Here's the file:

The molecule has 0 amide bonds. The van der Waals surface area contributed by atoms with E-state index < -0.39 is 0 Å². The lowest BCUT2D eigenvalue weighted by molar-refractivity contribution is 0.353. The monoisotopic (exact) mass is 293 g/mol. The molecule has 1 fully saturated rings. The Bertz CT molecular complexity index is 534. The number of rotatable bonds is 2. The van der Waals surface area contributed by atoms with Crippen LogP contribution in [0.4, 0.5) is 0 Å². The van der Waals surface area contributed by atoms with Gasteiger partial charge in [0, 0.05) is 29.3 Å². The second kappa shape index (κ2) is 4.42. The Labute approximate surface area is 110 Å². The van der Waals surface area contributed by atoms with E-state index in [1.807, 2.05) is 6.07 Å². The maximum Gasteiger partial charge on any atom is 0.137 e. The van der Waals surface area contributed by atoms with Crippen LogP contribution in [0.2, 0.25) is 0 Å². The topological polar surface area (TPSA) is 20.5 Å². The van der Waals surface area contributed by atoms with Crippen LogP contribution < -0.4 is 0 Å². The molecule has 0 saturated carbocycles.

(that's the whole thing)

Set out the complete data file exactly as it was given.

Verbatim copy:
The molecule has 0 amide bonds. The van der Waals surface area contributed by atoms with E-state index < -0.39 is 0 Å². The lowest BCUT2D eigenvalue weighted by molar-refractivity contribution is 0.353. The monoisotopic (exact) mass is 293 g/mol. The molecule has 1 fully saturated rings. The Bertz CT molecular complexity index is 534. The number of rotatable bonds is 2. The van der Waals surface area contributed by atoms with Crippen LogP contribution in [0.4, 0.5) is 0 Å². The van der Waals surface area contributed by atoms with Gasteiger partial charge in [0, 0.05) is 29.3 Å². The second kappa shape index (κ2) is 4.42. The Labute approximate surface area is 110 Å². The van der Waals surface area contributed by atoms with E-state index in [1.807, 2.05) is 6.07 Å². The maximum Gasteiger partial charge on any atom is 0.137 e. The van der Waals surface area contributed by atoms with Crippen LogP contribution in [0.2, 0.25) is 0 Å². The topological polar surface area (TPSA) is 20.5 Å². The van der Waals surface area contributed by atoms with Crippen LogP contribution < -0.4 is 0 Å². The molecule has 0 saturated carbocycles.